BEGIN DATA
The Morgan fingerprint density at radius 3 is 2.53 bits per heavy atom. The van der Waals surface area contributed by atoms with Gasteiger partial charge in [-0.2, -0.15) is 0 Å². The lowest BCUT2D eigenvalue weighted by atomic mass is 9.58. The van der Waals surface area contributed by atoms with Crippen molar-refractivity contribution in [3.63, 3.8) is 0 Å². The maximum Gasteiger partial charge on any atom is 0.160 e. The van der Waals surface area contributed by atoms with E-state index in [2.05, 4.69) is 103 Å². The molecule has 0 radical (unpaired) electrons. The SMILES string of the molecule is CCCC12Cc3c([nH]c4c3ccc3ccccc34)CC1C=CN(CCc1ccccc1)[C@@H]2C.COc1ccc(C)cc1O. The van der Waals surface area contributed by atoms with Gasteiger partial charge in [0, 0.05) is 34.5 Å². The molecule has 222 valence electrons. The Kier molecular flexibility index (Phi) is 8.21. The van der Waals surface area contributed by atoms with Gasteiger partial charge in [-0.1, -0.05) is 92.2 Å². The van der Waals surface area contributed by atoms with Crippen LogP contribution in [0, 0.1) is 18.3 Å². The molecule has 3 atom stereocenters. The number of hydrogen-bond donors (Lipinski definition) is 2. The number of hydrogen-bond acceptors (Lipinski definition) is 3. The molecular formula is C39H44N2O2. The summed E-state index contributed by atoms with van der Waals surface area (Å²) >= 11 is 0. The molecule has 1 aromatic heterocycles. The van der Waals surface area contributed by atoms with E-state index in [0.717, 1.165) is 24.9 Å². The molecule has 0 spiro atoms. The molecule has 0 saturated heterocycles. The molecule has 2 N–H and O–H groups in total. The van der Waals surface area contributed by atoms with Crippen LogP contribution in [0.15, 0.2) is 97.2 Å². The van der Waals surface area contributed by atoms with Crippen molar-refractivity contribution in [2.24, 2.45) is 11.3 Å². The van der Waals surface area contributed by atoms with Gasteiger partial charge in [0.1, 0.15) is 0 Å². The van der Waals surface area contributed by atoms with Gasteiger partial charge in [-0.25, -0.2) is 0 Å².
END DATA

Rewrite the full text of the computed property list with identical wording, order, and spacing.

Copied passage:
The Morgan fingerprint density at radius 3 is 2.53 bits per heavy atom. The van der Waals surface area contributed by atoms with Gasteiger partial charge in [-0.2, -0.15) is 0 Å². The lowest BCUT2D eigenvalue weighted by atomic mass is 9.58. The van der Waals surface area contributed by atoms with Crippen molar-refractivity contribution in [3.63, 3.8) is 0 Å². The maximum Gasteiger partial charge on any atom is 0.160 e. The van der Waals surface area contributed by atoms with E-state index in [2.05, 4.69) is 103 Å². The molecule has 0 radical (unpaired) electrons. The SMILES string of the molecule is CCCC12Cc3c([nH]c4c3ccc3ccccc34)CC1C=CN(CCc1ccccc1)[C@@H]2C.COc1ccc(C)cc1O. The van der Waals surface area contributed by atoms with Gasteiger partial charge in [0, 0.05) is 34.5 Å². The molecule has 222 valence electrons. The Kier molecular flexibility index (Phi) is 8.21. The van der Waals surface area contributed by atoms with Gasteiger partial charge in [-0.1, -0.05) is 92.2 Å². The van der Waals surface area contributed by atoms with Crippen LogP contribution in [0, 0.1) is 18.3 Å². The molecule has 3 atom stereocenters. The number of hydrogen-bond donors (Lipinski definition) is 2. The number of hydrogen-bond acceptors (Lipinski definition) is 3. The molecular formula is C39H44N2O2. The summed E-state index contributed by atoms with van der Waals surface area (Å²) >= 11 is 0. The molecule has 1 aromatic heterocycles. The van der Waals surface area contributed by atoms with E-state index in [0.717, 1.165) is 24.9 Å². The molecule has 0 spiro atoms. The molecule has 0 saturated heterocycles. The molecule has 2 N–H and O–H groups in total. The van der Waals surface area contributed by atoms with Crippen LogP contribution in [0.15, 0.2) is 97.2 Å². The van der Waals surface area contributed by atoms with Crippen molar-refractivity contribution in [2.24, 2.45) is 11.3 Å². The van der Waals surface area contributed by atoms with Gasteiger partial charge in [0.1, 0.15) is 0 Å². The van der Waals surface area contributed by atoms with Gasteiger partial charge in [-0.25, -0.2) is 0 Å².